Furthermore, undocumented people deserve respect and equity as citizens not deportation because they have adapted to living in the USA and because they lived in the U.S. for most of their lives and have successfully graduated from US schools ready to contribute to society. Intelligent undocumented individuals get deported back to their country is equvlient as to enable the stereyotypes spreading onto future generations. Not only in Oakland, but the entire nation. We cannot depend on one single, possibly a cruel leader (our president), we need to depend on each other as leaders. We still have the ability to stop the oppressive history from repeating itself into our presence.
Barba, Andrea. “Undocumented People.” 29 Nov. 2019.
In this interview Andrea was reflecting on her past and her early memories of her journey coming to the US. When she was reflecting, it was a bit emotional because she never really took time to look back. Andrea left at 3 months and went back when she was 8. But after a year she went back to the US which negatively affected her education. This intelligent experienced female was chosen to be interviewed because she had been raised here and understood the US circumstances. She has been to both locations. With those two views, she was able to compare both of them, the similarities and differences. And she had tons of differences.
Green, Josh, and Joe Reisigl. “The Bittersweet Stories of Atlanta’s DACA Recipients.” Atlanta Magazine, 25 Oct. 2018, www.atlantamagazine.com/great-reads/the-bittersweet-stories-of-atlantas-daca-recipients/.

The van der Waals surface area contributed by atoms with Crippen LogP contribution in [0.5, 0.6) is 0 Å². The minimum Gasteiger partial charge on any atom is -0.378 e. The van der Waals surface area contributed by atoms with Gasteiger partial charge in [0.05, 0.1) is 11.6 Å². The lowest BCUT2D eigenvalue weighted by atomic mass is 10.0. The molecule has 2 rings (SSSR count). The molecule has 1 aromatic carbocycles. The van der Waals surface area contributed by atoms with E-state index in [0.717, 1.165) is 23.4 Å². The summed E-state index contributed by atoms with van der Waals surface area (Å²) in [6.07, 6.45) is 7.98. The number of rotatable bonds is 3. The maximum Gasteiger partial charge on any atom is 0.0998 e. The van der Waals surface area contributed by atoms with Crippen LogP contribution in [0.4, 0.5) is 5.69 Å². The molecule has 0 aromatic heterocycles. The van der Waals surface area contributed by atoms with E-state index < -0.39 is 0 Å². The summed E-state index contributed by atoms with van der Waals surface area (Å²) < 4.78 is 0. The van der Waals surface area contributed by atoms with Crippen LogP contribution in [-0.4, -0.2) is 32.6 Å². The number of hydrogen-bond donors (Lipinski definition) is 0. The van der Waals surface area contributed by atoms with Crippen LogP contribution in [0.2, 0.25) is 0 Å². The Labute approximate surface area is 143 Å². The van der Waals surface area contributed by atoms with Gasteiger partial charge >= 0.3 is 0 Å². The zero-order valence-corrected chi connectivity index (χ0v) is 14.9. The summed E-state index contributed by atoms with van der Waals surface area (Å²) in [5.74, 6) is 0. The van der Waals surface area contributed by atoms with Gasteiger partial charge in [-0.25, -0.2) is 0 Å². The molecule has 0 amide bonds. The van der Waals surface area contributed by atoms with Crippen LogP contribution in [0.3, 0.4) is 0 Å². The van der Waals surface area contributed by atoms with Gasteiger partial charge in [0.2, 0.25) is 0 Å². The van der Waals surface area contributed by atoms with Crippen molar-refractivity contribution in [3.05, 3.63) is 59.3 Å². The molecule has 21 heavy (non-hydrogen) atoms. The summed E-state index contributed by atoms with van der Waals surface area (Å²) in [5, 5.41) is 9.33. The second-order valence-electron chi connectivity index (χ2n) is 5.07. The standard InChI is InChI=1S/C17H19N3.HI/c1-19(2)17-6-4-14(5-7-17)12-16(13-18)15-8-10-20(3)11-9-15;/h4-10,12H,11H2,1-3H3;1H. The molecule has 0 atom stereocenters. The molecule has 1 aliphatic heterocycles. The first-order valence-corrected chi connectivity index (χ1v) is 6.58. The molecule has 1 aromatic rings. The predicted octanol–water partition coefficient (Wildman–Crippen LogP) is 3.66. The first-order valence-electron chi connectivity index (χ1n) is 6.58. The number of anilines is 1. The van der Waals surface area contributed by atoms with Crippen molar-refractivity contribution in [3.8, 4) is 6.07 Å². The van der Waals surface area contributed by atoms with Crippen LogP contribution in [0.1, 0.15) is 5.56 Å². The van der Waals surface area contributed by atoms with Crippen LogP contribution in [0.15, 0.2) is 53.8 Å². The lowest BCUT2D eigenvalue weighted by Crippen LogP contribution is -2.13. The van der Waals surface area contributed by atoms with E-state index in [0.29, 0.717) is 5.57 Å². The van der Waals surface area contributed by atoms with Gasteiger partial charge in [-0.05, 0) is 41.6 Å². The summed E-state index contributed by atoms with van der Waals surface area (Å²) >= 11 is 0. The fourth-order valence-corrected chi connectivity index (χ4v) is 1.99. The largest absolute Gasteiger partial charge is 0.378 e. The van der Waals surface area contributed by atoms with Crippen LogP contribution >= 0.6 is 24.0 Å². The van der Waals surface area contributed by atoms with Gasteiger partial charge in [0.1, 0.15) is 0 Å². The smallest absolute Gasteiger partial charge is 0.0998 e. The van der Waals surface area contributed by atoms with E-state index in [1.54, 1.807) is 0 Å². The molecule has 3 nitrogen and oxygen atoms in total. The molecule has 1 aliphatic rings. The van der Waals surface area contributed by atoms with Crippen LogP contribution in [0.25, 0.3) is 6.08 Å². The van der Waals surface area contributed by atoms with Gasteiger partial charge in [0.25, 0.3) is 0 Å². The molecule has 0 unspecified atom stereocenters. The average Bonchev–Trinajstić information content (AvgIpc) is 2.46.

This article talks about 6 undocmented individuals that lives in the US and so far sum up how different their lives were from documented youth. Not only that but they had realizations and struggles too. But with all theses mistreated experiences, they have learned from them. Which also lead them explaining their successes too. But only one of the undocomented individuals were mentioned in this writing. Yehimi Cambrón was extremely specific on how she and her family adapted to the US.
“How Immigrants Shape(d) the United States.” Performance by Nalini Krishnankutty, TEDx Talks, 2 Mar. 2018, youtu.be/irtxoIPBVWs.
Nalini reveals that common actions Americans do actually inherited from the very first immigrants that have settled here before the spanish explorers. Nalini also shows that immigrants were never welcomed in the land they claimed first. Which opens to the similarities that occur to the discrimmantion immigrants deal then and now. Nalini is a writer, researcher, and speaker. She is knowledgeable to speak about a topic like this. She is experienced too. This makes her trustful and believable about what she says.
“Free: Definition of Free by Lexico.” Lexico Dictionaries | English, Lexico Dictionaries, www.lexico.com/en/definition/free.
Lexico is a dictionary that includes translation to multiple languages and thesaurus (a strong resource for synonyms and antonyms). This online dictionary is powered by Oxford University Press and Dictionary.com. It’s powered by the oldest english-speaking university.Tags: land of immgrants Life Academy of Health and Bioscience Oakland undocumented Americans undocumented students